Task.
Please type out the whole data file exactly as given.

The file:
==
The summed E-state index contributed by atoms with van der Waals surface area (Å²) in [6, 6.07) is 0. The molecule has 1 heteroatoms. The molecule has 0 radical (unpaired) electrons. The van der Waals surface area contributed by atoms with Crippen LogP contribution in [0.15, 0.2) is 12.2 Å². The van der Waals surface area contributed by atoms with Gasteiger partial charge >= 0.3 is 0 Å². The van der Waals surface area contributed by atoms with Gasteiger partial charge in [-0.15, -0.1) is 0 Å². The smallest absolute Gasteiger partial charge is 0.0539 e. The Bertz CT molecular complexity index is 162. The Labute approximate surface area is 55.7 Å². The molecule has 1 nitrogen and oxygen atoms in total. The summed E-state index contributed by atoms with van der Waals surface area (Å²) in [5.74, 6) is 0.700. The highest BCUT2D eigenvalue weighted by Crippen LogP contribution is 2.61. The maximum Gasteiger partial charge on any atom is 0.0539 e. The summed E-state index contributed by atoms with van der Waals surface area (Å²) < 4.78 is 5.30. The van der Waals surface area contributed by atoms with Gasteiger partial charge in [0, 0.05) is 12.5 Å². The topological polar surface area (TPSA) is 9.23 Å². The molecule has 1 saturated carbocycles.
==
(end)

The summed E-state index contributed by atoms with van der Waals surface area (Å²) in [6, 6.07) is 0. The molecule has 1 heteroatoms. The molecule has 0 radical (unpaired) electrons. The van der Waals surface area contributed by atoms with Crippen LogP contribution in [0.15, 0.2) is 12.2 Å². The van der Waals surface area contributed by atoms with Gasteiger partial charge >= 0.3 is 0 Å². The van der Waals surface area contributed by atoms with Gasteiger partial charge in [-0.15, -0.1) is 0 Å². The smallest absolute Gasteiger partial charge is 0.0539 e. The Bertz CT molecular complexity index is 162. The Labute approximate surface area is 55.7 Å². The molecule has 1 nitrogen and oxygen atoms in total. The summed E-state index contributed by atoms with van der Waals surface area (Å²) in [5.74, 6) is 0.700. The highest BCUT2D eigenvalue weighted by Crippen LogP contribution is 2.61. The maximum Gasteiger partial charge on any atom is 0.0539 e. The summed E-state index contributed by atoms with van der Waals surface area (Å²) < 4.78 is 5.30. The van der Waals surface area contributed by atoms with Gasteiger partial charge in [0, 0.05) is 12.5 Å². The topological polar surface area (TPSA) is 9.23 Å². The molecule has 1 saturated carbocycles.